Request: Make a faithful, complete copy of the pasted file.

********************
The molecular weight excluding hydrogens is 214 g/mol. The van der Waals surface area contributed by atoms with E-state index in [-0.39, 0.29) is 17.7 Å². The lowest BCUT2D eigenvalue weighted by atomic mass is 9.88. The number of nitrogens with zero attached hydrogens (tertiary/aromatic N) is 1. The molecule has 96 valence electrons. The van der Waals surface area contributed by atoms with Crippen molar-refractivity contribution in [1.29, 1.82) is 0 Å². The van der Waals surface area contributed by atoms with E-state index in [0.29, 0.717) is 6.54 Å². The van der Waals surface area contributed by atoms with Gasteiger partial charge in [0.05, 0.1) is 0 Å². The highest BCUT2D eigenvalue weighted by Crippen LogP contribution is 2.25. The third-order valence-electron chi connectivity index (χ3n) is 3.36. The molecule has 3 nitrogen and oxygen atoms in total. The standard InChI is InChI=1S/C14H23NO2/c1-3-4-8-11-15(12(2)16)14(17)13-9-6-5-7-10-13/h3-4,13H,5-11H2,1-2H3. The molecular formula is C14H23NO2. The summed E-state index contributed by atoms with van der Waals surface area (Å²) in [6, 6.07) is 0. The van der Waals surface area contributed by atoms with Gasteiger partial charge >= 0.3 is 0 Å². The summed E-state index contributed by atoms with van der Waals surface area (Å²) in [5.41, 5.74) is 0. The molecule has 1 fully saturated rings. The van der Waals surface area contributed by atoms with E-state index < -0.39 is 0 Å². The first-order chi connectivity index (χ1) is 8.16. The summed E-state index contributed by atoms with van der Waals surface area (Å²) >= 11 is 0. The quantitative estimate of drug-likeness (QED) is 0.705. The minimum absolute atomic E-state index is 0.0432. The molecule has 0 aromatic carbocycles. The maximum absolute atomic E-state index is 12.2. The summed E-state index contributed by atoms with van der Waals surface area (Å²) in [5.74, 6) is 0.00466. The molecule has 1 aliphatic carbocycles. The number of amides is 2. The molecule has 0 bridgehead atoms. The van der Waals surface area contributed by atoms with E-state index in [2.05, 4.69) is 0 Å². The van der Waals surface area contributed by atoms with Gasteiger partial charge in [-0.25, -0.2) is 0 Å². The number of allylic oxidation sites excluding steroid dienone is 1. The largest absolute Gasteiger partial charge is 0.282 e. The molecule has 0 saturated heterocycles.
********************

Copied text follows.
The molecular weight excluding hydrogens is 214 g/mol. The van der Waals surface area contributed by atoms with E-state index in [-0.39, 0.29) is 17.7 Å². The lowest BCUT2D eigenvalue weighted by atomic mass is 9.88. The number of nitrogens with zero attached hydrogens (tertiary/aromatic N) is 1. The molecule has 96 valence electrons. The van der Waals surface area contributed by atoms with Crippen molar-refractivity contribution in [1.29, 1.82) is 0 Å². The van der Waals surface area contributed by atoms with E-state index in [0.29, 0.717) is 6.54 Å². The van der Waals surface area contributed by atoms with Gasteiger partial charge in [0.05, 0.1) is 0 Å². The highest BCUT2D eigenvalue weighted by Crippen LogP contribution is 2.25. The third-order valence-electron chi connectivity index (χ3n) is 3.36. The molecule has 3 nitrogen and oxygen atoms in total. The standard InChI is InChI=1S/C14H23NO2/c1-3-4-8-11-15(12(2)16)14(17)13-9-6-5-7-10-13/h3-4,13H,5-11H2,1-2H3. The molecular formula is C14H23NO2. The summed E-state index contributed by atoms with van der Waals surface area (Å²) in [6, 6.07) is 0. The van der Waals surface area contributed by atoms with Gasteiger partial charge >= 0.3 is 0 Å². The summed E-state index contributed by atoms with van der Waals surface area (Å²) in [5.41, 5.74) is 0. The molecule has 1 fully saturated rings. The van der Waals surface area contributed by atoms with E-state index < -0.39 is 0 Å². The first-order chi connectivity index (χ1) is 8.16. The summed E-state index contributed by atoms with van der Waals surface area (Å²) >= 11 is 0. The quantitative estimate of drug-likeness (QED) is 0.705. The minimum absolute atomic E-state index is 0.0432. The molecule has 0 aromatic carbocycles. The maximum absolute atomic E-state index is 12.2. The summed E-state index contributed by atoms with van der Waals surface area (Å²) in [5.74, 6) is 0.00466. The molecule has 1 aliphatic carbocycles. The number of amides is 2. The molecule has 0 bridgehead atoms. The van der Waals surface area contributed by atoms with E-state index in [2.05, 4.69) is 0 Å². The van der Waals surface area contributed by atoms with Gasteiger partial charge in [-0.25, -0.2) is 0 Å². The number of allylic oxidation sites excluding steroid dienone is 1. The largest absolute Gasteiger partial charge is 0.282 e. The molecule has 0 saturated heterocycles.